The success of a new collaboration implementation is largely dependent on the extent to which it is adopted within an organisation. Introducing a new way of working is always going to involve a certain amount of discomfort for users as the organisation gets used to a change but there are ways to make this part of the experience easier. Incorporating learning principles into the adoption strategy can help users get comfortable with change faster.

Resistance to the new doesn’t always mean the technology is a failure for the organisation, it could simply be a misunderstanding of the purpose. Of course, the purpose may be well defined for the project team, but it’s not the user’s responsibility to figure it out for themselves. While communications teams are well aware that simply communicating a message without consideration for the way in which it’s delivered only gets the job half done, software implementations are frequently lacking effective communication of purpose.

When it comes to encouraging adoption and collaboration, we can go one step further. Learning styles can be a great way of approaching an adoption strategy – identifying how your user group prefers to learn and then adapting the strategy to meet the particular needs of those groups can help get users through the learning curve earlier and faster:

  • If a group of users learn best by early use and testing features that interest them, give them access early to increase their comfort levels. They will be an asset to your adoption strategy in the long run by joining other early adopters like the project team.
  • Give people who prefer to learn by observing access to the space to watch and learn from others. Observers will eventually start talking about their learning and this may take place somewhere others who haven’t yet adopted the technology can hear about positive experiences and useful features.
  • Create a space either within or outside the technology itself for users to discuss their experiences with it (i.e. a conversation backchannel). Creating this space is a good way to identify another group of learners – those who like to talk about their experiences and have conversations with others.
  • Participating in the backchannel in a non-intrusive, positive way is key to bringing these two groups (those who discuss and those who observe, together) to the point of adoption.

Enabling and integrating learning preferences into the adoption strategy in social, open, and collaborative ways is essential to them being a successful factor in the adoption process. Being social is nuanced and everyone has their preferences. The same goes for learning. Using learning strategies to enable changes in behavior can be supported by identifying preferences of the groups of people you’re engaging with – those preferences are the first step towards making the adoption strategy a success.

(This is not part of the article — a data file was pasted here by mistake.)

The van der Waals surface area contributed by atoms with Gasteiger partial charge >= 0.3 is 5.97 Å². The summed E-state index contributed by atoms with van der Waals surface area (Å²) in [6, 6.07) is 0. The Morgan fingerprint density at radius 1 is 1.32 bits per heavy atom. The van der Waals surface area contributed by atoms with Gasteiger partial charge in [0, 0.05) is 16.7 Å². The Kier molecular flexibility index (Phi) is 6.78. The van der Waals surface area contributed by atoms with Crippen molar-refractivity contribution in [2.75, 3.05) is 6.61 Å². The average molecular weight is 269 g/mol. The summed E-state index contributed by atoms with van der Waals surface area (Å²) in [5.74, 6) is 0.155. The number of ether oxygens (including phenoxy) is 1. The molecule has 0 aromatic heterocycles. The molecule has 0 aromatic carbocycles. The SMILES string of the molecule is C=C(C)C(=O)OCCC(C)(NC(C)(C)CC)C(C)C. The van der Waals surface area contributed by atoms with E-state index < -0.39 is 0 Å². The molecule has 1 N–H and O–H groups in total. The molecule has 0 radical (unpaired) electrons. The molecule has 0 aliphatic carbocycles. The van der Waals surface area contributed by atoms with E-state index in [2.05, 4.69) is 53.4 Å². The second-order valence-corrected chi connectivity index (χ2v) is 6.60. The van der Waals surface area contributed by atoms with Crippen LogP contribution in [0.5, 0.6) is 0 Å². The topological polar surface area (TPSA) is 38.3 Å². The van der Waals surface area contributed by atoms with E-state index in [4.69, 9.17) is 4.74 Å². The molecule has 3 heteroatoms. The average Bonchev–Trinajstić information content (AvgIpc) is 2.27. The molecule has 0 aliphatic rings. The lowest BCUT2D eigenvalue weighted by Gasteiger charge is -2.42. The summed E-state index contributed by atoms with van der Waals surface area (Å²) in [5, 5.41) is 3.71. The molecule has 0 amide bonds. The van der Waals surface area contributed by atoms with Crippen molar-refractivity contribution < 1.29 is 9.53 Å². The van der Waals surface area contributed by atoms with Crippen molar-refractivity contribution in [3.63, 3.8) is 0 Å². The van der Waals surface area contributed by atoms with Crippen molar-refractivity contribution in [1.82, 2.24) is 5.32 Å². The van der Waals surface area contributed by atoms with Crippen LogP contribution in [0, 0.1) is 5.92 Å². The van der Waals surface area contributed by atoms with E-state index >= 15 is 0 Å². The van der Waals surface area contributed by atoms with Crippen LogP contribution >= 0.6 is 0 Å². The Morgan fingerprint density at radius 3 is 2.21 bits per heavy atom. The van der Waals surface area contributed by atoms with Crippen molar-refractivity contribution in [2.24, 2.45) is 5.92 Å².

0 Comment
  • author avatar
    Paul Drew
    7 years ago

    Great article. Too often organisations throw a blanket over staff and come at collaboration and adoption strategies in a single and targeted approach. The key is to identify the learning and adoption preferences of staff and provide multiple paths of access.

    Reply

  • author avatar
    Howard Errey
    7 years ago

    Always important to remember that individuals learning styles can vary widely within a group. However the context and “personality” that some groups have could be really useful for aiding adoption. You’ve made some great suggestions.

    Reply

  • author avatar
    Mark
    7 years ago

    You are right to note that uniformity of approach in the ‘design’ of a development or learning strategy is inappropriate if broad adoption is a goal. People and the way they learn are complex and sometimes the terms ‘learning style’ or ‘dominant learning style’ can be overly simplistic. Perhaps it might be better to consider that many people adopt different ‘styles’ of learning according to contexts in which they find themselves the the challenges they confront. Sometimes the use of the term can narrow our understanding of the complexity inherent in learning something.

    Reply

  • author avatar

    […] Learning to Adopt (tags: learning australia intranets adoption business) […]

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  • author avatar
    Alexey Mitko
    7 years ago

    It is also important to examine the sources of resistance within a particular learning group and tailor the learning strategy accordingly. Some groups of users may express lack of interest because they don’t see how a particular technology brings value to them. Others may feel threatened since the technology absorbed or simplified some of their responsibilities.

    Reply

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